Apology Of Socrates By Plato Argumentative Essay

Published: 2021-06-21 23:37:49
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In Plato’s dialogues, there is a particular dramatic setting that sets its literary meaning which the analytically-trained philosophers fail to recognize. The explicit arguments in the dialogues are paid attention to, and the philosophical position of Plato is yet to be determined. Plato chose not to relate his philosophy directly with his name. Philosophers from all around the globe failed to understand the innate philosophy by Plato due to over-generalizations and oversimplifications. The work has been misrepresented, and I believe that philosophers who are trained only analytically cannot be successful scholars on Plato as they must be classically-trained literary critics too. Traditionally, it is claimed that Apology is a tribute to his executed teacher while other believe that it is merely a source of knowledge of history of Socrates. There is a huge difference in this speech and Plato’s other works: the Apology is a defense speech that Socrates made at his trial and doesn’t seem to address any philosophical issue like his other dialogues. There has to be some motivation for Plato write this text. In this paper, I shall argue that this speech is a text linked to metaphilosophy.
The Apology opens with the account of charges against Socrates, and he begins by acknowledging and restating some other criticisms that have been made against him in Athens. The first glimpse of this speech seems to be an account of Socrates’ trial in 399 BC. In his speech, Socrates tells how he has been attacked for engaging in the physical speculation about the heavens and the earth. Moreover, the Sophists attacked him for engaging in rhetorical word-play. Discussing both these charges, Socrates denies claiming that his works have been misinterpreted and in this process, he introduces the meta-philosophical thesis in his speech. He states that his work has been different from his predecessors. He didn’t claim to possess any knowledge, neither did he claim to pass on that knowledge. But he was recognized as a wise person; his reputation forced his friend to ask the Oracle at Delphi, who confirmed that nobody was wiser than Socrates.
Socrates faced the paradox of lacking knowledge while proclaiming the repute of the wisest person alive. To resolve this, he chose the politicians, poets and the craftsmen to do an empirical test. After conversing with the politicians, he concluded that while they considered them wiser than others, the truth was they were not. The poets disappointed him equally as they were completely unable to explain their works. In craftsmen, he found that they specialized in a small area of knowledge and made generalization of wider knowledge. His cross-examination set an example where people started cross-examining others’ claims themselves and the failures blamed Socrates of deliberately training the youth to question the existing beliefs, as well as the authority of their elders. Meletus formally charges Socrates of corrupting the minds of the youth.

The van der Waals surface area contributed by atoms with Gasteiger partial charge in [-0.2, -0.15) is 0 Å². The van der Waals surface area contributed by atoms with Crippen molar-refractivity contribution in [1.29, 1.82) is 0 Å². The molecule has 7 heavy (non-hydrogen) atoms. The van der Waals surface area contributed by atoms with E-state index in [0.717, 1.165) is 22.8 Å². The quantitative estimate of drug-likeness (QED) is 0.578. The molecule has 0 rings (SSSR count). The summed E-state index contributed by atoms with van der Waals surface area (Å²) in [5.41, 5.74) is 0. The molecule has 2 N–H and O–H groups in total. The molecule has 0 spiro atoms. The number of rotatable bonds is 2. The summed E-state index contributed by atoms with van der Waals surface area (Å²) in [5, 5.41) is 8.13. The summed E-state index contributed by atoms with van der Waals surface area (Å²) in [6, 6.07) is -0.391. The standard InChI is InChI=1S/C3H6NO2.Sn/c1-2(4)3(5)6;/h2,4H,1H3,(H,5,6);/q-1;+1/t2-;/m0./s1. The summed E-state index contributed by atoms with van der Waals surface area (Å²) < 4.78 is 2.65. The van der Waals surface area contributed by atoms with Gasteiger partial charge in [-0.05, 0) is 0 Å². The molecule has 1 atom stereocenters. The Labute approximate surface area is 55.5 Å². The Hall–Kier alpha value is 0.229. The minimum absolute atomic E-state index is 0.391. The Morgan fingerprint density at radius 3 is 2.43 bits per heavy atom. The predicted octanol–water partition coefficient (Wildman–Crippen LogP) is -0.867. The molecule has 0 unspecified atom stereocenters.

Socrates believed that self-examination is the essence of philosophy that is equally important to cross-examination. He stated, “I spend all my time going about trying to persuade you, young and old, to make your first and chief concern not for your bodies or for your possessions, but for the highest welfare of your souls” (Landesman and Meeks). So, the fundamental doctrine of Socrates was to “care for the soul or oneself.” Socrates stated in his speech that he had only focused on caring for oneself and had never imparted any knowledge or teaching so intentional corruption on his behalf does not exist. But he did reply that he wouldn’t give up on cross-examination and incitement as these were God-given missions. Through Apology, he kept examining his self and exhorted others to do their self-examination.
The common interpretation is that this text was written by Plato aiming to defend his teacher from all the horrific claims against him. But I believe that through Apology, Plato made an attempt to describe how Socrates conceived philosophy. The Apology clearly points to two aspects: one is to follow the philosophical life while the second is to take care of the soul. In reality, Socrates’ philosophy is based on the notion that life and thought are well integrated such that they cannot be separated. The philosophy of a person is expressed through his actions; while the actions lead to exploring the innate philosophy of any individual.